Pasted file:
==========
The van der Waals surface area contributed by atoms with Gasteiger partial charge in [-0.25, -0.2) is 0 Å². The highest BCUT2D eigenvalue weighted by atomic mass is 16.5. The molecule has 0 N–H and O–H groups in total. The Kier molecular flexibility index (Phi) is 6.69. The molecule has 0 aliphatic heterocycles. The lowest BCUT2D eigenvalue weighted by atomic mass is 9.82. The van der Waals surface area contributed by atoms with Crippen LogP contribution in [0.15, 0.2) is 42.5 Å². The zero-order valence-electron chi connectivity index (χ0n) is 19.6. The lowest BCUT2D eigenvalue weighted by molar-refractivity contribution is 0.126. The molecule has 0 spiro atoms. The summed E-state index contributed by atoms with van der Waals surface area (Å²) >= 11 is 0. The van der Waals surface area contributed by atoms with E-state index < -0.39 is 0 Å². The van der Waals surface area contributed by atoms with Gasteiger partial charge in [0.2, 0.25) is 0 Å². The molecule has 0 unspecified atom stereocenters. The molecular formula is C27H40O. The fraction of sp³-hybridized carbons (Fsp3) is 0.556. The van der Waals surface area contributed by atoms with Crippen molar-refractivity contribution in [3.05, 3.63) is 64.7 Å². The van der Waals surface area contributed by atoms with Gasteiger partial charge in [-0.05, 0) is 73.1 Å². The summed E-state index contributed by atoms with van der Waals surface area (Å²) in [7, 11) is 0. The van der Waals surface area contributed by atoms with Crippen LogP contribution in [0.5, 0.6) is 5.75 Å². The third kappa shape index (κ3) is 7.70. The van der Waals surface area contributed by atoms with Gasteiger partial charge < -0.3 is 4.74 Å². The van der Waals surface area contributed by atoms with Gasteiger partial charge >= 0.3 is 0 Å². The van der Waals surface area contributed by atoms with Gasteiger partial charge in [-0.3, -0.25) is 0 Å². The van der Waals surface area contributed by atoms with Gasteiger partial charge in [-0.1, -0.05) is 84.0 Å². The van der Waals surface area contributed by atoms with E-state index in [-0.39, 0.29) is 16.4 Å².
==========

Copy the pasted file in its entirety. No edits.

The van der Waals surface area contributed by atoms with Gasteiger partial charge in [-0.25, -0.2) is 0 Å². The highest BCUT2D eigenvalue weighted by atomic mass is 16.5. The molecule has 0 N–H and O–H groups in total. The Kier molecular flexibility index (Phi) is 6.69. The molecule has 0 aliphatic heterocycles. The lowest BCUT2D eigenvalue weighted by atomic mass is 9.82. The van der Waals surface area contributed by atoms with Crippen LogP contribution in [0.15, 0.2) is 42.5 Å². The zero-order valence-electron chi connectivity index (χ0n) is 19.6. The lowest BCUT2D eigenvalue weighted by molar-refractivity contribution is 0.126. The molecule has 0 spiro atoms. The summed E-state index contributed by atoms with van der Waals surface area (Å²) >= 11 is 0. The van der Waals surface area contributed by atoms with E-state index < -0.39 is 0 Å². The van der Waals surface area contributed by atoms with Gasteiger partial charge in [0.2, 0.25) is 0 Å². The molecule has 0 unspecified atom stereocenters. The molecular formula is C27H40O. The fraction of sp³-hybridized carbons (Fsp3) is 0.556. The van der Waals surface area contributed by atoms with Crippen molar-refractivity contribution in [3.05, 3.63) is 64.7 Å². The van der Waals surface area contributed by atoms with Gasteiger partial charge in [-0.05, 0) is 73.1 Å². The summed E-state index contributed by atoms with van der Waals surface area (Å²) in [7, 11) is 0. The van der Waals surface area contributed by atoms with Crippen LogP contribution in [0.5, 0.6) is 5.75 Å². The third kappa shape index (κ3) is 7.70. The van der Waals surface area contributed by atoms with Gasteiger partial charge < -0.3 is 4.74 Å². The van der Waals surface area contributed by atoms with Gasteiger partial charge >= 0.3 is 0 Å². The van der Waals surface area contributed by atoms with Gasteiger partial charge in [-0.3, -0.25) is 0 Å². The van der Waals surface area contributed by atoms with Gasteiger partial charge in [-0.1, -0.05) is 84.0 Å². The van der Waals surface area contributed by atoms with E-state index in [-0.39, 0.29) is 16.4 Å².